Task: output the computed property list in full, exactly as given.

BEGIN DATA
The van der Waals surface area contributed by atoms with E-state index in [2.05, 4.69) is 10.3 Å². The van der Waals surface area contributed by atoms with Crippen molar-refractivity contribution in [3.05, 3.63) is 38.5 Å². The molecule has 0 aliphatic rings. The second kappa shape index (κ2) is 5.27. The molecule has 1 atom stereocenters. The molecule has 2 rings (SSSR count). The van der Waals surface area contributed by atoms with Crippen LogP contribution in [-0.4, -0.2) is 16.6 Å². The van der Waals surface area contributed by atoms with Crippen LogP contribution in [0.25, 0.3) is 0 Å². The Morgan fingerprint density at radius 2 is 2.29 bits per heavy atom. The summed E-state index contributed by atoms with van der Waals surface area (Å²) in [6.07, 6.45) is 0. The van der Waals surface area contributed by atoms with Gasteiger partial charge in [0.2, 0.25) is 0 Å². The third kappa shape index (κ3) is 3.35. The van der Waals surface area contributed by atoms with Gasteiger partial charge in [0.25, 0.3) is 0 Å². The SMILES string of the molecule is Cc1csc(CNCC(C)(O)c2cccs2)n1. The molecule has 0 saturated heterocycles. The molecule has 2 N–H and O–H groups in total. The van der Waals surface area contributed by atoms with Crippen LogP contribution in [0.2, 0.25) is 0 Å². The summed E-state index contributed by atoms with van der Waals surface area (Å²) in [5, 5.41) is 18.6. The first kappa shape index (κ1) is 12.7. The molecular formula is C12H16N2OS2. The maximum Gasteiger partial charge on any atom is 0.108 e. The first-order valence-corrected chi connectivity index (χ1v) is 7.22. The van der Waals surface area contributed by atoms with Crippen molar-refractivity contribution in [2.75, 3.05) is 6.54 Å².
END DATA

The van der Waals surface area contributed by atoms with E-state index in [2.05, 4.69) is 10.3 Å². The van der Waals surface area contributed by atoms with Crippen molar-refractivity contribution in [3.05, 3.63) is 38.5 Å². The molecule has 0 aliphatic rings. The second kappa shape index (κ2) is 5.27. The molecule has 1 atom stereocenters. The molecule has 2 rings (SSSR count). The van der Waals surface area contributed by atoms with Crippen LogP contribution in [-0.4, -0.2) is 16.6 Å². The van der Waals surface area contributed by atoms with Crippen LogP contribution in [0.25, 0.3) is 0 Å². The Morgan fingerprint density at radius 2 is 2.29 bits per heavy atom. The summed E-state index contributed by atoms with van der Waals surface area (Å²) in [6.07, 6.45) is 0. The van der Waals surface area contributed by atoms with Gasteiger partial charge in [0.2, 0.25) is 0 Å². The third kappa shape index (κ3) is 3.35. The van der Waals surface area contributed by atoms with Gasteiger partial charge in [0.25, 0.3) is 0 Å². The SMILES string of the molecule is Cc1csc(CNCC(C)(O)c2cccs2)n1. The molecule has 0 saturated heterocycles. The molecule has 2 N–H and O–H groups in total. The van der Waals surface area contributed by atoms with Crippen LogP contribution in [0.2, 0.25) is 0 Å². The summed E-state index contributed by atoms with van der Waals surface area (Å²) in [5, 5.41) is 18.6. The first kappa shape index (κ1) is 12.7. The molecular formula is C12H16N2OS2. The maximum Gasteiger partial charge on any atom is 0.108 e. The first-order valence-corrected chi connectivity index (χ1v) is 7.22. The van der Waals surface area contributed by atoms with Crippen molar-refractivity contribution in [2.75, 3.05) is 6.54 Å².